Low Cost Private Schools: ‘Helping’ to Reach Education for All Through Exploiting Women
Keywords:Exploitation of young women teachers; India and Pakistan; sustainability of low-fee model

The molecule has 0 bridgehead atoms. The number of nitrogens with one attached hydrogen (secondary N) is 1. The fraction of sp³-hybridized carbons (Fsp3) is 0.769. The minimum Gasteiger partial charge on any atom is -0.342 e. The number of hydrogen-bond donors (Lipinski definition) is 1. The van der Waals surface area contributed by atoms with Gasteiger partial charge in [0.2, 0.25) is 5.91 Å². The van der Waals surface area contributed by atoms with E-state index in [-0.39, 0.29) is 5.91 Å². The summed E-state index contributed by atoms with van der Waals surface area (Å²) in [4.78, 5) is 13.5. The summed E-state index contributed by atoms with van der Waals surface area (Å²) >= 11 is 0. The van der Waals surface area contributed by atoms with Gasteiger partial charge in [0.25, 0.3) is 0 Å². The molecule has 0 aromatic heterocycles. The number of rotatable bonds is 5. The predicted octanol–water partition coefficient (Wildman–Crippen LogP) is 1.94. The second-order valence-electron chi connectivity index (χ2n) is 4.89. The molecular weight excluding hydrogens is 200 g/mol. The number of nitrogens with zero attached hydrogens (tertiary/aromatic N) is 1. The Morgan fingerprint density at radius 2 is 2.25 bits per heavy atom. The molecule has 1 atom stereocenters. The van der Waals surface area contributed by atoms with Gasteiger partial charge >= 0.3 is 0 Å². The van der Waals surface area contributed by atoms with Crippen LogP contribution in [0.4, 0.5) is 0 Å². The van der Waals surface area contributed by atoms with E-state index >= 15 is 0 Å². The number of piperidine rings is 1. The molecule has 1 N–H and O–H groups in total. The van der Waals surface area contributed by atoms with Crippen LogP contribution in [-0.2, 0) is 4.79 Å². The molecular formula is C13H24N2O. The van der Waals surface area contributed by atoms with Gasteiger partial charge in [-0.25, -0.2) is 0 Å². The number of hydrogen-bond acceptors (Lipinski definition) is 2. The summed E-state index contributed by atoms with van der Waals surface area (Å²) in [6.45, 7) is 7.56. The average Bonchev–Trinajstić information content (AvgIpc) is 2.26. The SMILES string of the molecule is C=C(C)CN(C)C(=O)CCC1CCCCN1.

AbstractThe rapid growth of Low Cost Private Schools (LCPS) in developing countries has led to increasing interest in the model’s ‘sustainability’. Nearly all the literature is based on the proponents’ claims that the model is more cost-effective than government schools rather than of the implications of the model depending to a large extent on very low paid young women teachers.The article is written against the backdrop of the model of an autonomous, respected, well-prepared teacher and framed in terms of human rights and gender (dis-)empowerment. Drawing on material on literature mainly from India and Pakistan, it documents the educational levels and employment opportunities for women; reviews the arguments for and against the model pointing out the lack of attention to the high rates of profit and the plight of teachers; and demonstrates that the (mostly young women) teachers are not only very low paid but are also poorly qualified with very precarious conditions of employment. Simply put, paying women teachers less than the minimum wage denies their human rights, further disempowering those who are already socially marginalized and excluded. This is not sustainable for gender equality in the long term and, finally, detrimental to education in developing societies as a whole.